Skip to main content

(This is the third and final post of a series.  The first post was fiction. The second was a factual discussion of the political corruption of the narco-dystopia in Mexico. This third post is something else. And it’s the end.)

Does it matter that Ciudad Juarez, a city of 1.3 million souls, just across the Rio Grande from El Paso, Texas, bleeds daily? That it has become a murder capital. That people are afraid to go outside their homes in the evening. That bodies with duct taped faces are hung from bridges. That the Zetas hang messages from bridges claiming or denying responsibility for the latest brutal outrages. That the cartels and the army are having a shooting war on its streets. That random killings of women who work in the maquiiladoras continue.  That random death stalks all of its citizen, even its children. That life is so cheap here that families who can flee to El Paso for a good night’s sleep. That unidentified bodies are frequently found in shallow, unmarked graves. Does any of this appalling suffering matter?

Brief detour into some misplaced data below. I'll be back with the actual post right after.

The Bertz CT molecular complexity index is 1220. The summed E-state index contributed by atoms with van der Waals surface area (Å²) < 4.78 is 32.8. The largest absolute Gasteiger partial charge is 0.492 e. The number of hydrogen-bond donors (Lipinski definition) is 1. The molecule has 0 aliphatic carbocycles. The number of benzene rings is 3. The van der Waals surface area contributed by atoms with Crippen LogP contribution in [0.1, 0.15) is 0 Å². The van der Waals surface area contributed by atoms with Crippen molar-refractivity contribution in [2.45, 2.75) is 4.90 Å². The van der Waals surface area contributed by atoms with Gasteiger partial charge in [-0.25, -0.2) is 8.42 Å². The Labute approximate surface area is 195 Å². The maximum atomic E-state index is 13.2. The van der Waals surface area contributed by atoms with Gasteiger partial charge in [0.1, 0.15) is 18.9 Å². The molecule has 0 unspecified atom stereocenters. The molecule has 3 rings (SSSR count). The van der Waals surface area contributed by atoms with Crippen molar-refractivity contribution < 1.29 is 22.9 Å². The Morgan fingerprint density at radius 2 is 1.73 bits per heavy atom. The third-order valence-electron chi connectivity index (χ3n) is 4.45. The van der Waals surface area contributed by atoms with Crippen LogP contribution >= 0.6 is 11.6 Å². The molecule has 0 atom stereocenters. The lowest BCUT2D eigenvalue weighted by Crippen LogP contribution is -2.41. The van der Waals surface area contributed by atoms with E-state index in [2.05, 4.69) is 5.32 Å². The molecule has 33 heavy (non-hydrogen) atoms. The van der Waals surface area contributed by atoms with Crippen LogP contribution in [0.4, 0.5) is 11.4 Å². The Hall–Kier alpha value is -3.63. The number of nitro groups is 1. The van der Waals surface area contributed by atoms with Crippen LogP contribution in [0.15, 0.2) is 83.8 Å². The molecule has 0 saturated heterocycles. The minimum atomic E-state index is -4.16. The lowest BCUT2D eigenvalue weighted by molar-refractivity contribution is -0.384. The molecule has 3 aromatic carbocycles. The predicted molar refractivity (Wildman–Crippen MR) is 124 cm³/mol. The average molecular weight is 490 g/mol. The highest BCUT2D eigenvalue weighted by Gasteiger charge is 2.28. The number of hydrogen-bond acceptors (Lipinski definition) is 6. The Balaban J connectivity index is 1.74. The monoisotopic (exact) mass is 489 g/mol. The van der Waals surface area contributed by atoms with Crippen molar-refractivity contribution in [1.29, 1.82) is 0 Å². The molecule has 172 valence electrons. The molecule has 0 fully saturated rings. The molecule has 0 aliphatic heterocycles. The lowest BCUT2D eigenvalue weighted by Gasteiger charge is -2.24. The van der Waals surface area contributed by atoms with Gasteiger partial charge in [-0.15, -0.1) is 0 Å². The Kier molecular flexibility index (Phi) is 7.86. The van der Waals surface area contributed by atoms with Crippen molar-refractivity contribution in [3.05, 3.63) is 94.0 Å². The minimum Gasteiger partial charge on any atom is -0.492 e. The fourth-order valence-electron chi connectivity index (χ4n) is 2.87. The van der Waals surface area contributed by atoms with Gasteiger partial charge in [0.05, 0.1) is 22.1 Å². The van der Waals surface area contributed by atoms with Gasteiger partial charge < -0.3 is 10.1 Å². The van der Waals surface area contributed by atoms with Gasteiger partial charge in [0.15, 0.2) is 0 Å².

Both the United States and Mexico are having presidential elections this year. But the killings in Northern Mexico, the drug war, the killings in Ciudad Juarez won’t really be discussed.  No. Nothing real will be discussed. At the roots, the United States can, but will not take credit for its share of the problem in Ciudad Juarez and the other northern Mexican states: an insatiable appetite for illegal drugs, huge amounts of money to purchase cocaine and marijuana, the virtually unregulated flow of guns and automatic weapons and money into Mexico to the cartels and to the corrupt governments that protect them.  And Mexico can take credit for its share of the problem: gnawing poverty in the North, official corruption and a culture of pillaging when in office, insufficient employment opportunities, and farcical, corrupt enforcement of the porous border.  All of this is no revelation. But does any of this matter?